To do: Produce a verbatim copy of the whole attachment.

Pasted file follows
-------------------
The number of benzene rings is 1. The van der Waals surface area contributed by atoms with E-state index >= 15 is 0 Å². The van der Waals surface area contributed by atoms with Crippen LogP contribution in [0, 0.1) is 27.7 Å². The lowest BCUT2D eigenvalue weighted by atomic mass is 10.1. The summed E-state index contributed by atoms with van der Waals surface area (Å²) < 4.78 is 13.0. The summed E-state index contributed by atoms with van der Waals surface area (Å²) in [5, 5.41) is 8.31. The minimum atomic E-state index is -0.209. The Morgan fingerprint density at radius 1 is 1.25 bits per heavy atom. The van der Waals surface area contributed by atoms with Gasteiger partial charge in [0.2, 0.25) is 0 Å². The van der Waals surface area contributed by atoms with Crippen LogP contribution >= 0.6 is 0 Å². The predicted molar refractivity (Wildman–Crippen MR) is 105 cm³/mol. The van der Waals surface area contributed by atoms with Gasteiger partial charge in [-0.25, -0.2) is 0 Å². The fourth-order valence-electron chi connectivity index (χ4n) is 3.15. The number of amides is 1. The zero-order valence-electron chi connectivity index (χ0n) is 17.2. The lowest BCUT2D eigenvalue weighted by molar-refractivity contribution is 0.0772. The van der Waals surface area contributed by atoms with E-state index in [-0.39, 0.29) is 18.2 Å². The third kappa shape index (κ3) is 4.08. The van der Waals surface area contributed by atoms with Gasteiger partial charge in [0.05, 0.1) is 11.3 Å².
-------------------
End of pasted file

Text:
The number of benzene rings is 1. The van der Waals surface area contributed by atoms with E-state index >= 15 is 0 Å². The van der Waals surface area contributed by atoms with Crippen LogP contribution in [0, 0.1) is 27.7 Å². The lowest BCUT2D eigenvalue weighted by atomic mass is 10.1. The summed E-state index contributed by atoms with van der Waals surface area (Å²) < 4.78 is 13.0. The summed E-state index contributed by atoms with van der Waals surface area (Å²) in [5, 5.41) is 8.31. The minimum atomic E-state index is -0.209. The Morgan fingerprint density at radius 1 is 1.25 bits per heavy atom. The van der Waals surface area contributed by atoms with Gasteiger partial charge in [0.2, 0.25) is 0 Å². The van der Waals surface area contributed by atoms with Crippen LogP contribution >= 0.6 is 0 Å². The predicted molar refractivity (Wildman–Crippen MR) is 105 cm³/mol. The van der Waals surface area contributed by atoms with Gasteiger partial charge in [-0.25, -0.2) is 0 Å². The fourth-order valence-electron chi connectivity index (χ4n) is 3.15. The number of amides is 1. The zero-order valence-electron chi connectivity index (χ0n) is 17.2. The lowest BCUT2D eigenvalue weighted by molar-refractivity contribution is 0.0772. The van der Waals surface area contributed by atoms with E-state index in [-0.39, 0.29) is 18.2 Å². The third kappa shape index (κ3) is 4.08. The van der Waals surface area contributed by atoms with Gasteiger partial charge in [0.05, 0.1) is 11.3 Å².